Above: Video of the Boy Scouts in Monterey (click to play).

Merit badges have been an integral part of the Boy Scouts since it began in 1907. Hand-sewn onto sashes which are worn across the scout’s chest, each badge represents an individual skill accomplishment of the scout completes during scouting career, and also mark the progress towards being an Eagle Scout – the highest rank a Boy Scout can achieve. Today, merit badges remain just as an important part of scouting as they did more than 100 years ago, and more than 2.4 million Scouts are involved in the process of learning, training, and earning merit badges each year.

Individual merit badges are earned by scouts based on activities within a specific area of study, such as swimming, camping, and backpacking. Each merit has a list of skill and knowledge requirements associated with them, and after studying and learning the knowledge and skills, they are evaluated by a scout leader to assure the scout has met the requirements for a merit badge. In addition to gaining useful knowledge and skills that scouts can use throughout their lives, the program is also intended to allow scouts to examine different subjects to help determine if they would like to further pursue them as a career or vocation.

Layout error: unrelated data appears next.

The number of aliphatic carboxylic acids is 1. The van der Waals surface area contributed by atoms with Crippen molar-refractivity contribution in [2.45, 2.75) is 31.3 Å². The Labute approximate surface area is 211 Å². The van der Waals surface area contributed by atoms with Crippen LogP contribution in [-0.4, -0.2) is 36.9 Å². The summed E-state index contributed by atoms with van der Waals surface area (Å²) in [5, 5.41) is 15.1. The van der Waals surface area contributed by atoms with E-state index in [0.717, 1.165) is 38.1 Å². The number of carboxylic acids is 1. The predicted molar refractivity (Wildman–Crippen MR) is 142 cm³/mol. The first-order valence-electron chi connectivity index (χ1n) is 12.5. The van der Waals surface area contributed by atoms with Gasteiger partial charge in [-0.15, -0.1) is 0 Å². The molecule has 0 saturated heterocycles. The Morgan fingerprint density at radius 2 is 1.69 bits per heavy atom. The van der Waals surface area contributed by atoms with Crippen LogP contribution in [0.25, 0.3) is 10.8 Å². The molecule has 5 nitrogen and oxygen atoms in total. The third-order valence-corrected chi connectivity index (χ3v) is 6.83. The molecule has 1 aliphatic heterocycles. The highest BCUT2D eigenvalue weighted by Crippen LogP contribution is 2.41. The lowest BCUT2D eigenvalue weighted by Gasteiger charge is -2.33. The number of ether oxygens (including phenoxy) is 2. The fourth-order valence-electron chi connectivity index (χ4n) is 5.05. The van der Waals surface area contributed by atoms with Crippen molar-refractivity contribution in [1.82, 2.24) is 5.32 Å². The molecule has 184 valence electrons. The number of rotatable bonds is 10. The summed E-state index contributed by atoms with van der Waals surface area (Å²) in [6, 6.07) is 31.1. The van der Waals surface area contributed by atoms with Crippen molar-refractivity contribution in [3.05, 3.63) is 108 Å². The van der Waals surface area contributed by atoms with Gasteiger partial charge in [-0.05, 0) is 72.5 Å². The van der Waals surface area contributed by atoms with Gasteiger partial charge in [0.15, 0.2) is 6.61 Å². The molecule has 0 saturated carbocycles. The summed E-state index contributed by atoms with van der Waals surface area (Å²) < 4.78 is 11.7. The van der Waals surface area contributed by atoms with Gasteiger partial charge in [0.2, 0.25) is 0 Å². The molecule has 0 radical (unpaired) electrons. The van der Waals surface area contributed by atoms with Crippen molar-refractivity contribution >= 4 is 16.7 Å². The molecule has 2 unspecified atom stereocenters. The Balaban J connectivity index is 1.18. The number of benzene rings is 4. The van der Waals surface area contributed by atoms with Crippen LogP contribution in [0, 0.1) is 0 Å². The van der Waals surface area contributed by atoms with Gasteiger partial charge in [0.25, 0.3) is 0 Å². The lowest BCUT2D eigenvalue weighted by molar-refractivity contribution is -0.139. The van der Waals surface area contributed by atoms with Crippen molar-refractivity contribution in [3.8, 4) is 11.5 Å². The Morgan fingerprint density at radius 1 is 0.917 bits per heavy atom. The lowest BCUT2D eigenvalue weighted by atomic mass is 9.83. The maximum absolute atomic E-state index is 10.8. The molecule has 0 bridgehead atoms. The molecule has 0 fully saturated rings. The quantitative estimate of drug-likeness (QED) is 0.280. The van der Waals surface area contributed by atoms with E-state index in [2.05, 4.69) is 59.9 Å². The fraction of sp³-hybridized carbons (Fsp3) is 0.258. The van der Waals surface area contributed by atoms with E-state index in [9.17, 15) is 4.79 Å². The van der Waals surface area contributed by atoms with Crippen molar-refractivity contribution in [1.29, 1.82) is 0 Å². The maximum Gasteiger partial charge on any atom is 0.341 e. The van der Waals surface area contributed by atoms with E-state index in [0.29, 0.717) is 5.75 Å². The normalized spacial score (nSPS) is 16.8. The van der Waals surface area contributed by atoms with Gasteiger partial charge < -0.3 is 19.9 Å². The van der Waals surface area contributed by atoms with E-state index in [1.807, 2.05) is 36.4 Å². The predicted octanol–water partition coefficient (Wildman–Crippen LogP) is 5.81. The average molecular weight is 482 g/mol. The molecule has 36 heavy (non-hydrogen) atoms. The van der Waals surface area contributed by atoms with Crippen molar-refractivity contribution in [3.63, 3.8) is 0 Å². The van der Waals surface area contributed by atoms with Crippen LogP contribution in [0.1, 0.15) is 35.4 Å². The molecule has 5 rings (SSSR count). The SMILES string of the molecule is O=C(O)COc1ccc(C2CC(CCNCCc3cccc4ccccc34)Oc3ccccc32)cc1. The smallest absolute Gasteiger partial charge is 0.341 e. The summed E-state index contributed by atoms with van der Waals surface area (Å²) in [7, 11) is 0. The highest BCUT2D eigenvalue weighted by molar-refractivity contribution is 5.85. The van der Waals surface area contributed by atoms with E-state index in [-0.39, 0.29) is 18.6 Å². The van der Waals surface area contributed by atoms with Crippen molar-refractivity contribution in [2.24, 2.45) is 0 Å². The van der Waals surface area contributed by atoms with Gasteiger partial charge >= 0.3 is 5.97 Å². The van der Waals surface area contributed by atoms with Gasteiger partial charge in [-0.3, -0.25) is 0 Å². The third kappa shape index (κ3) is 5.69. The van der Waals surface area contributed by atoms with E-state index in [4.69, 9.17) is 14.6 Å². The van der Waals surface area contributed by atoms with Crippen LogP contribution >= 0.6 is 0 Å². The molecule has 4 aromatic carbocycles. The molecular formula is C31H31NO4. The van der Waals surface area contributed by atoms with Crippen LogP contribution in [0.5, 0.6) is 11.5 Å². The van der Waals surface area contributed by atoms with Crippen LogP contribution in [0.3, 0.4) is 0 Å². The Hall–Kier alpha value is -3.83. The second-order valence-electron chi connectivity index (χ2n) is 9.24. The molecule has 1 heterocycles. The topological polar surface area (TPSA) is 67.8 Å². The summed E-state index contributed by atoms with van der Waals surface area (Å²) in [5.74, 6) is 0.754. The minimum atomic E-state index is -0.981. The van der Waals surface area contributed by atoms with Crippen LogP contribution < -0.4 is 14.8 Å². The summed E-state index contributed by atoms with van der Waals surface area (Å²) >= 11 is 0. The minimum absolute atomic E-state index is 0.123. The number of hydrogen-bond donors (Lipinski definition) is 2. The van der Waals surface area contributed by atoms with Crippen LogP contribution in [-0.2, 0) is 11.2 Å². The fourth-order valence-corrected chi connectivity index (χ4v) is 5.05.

Merit Badge for Scuba

When scouting came to the United States in 1910 (after starting in England 1907) the Boy Scouts of America issued an initial list of just 14 merit badges, and this number quickly grew to the first official 57 merit badges available for awarding in 1911. With new merits being regularly added (and some being discontinued), as of March 2014, the number of merit badges available in Boy Scouts is 134. Twenty-one different badges are required to reach the rank of Eagle Scout, some coming from a list of required badges (such as camping), and others taken as electives.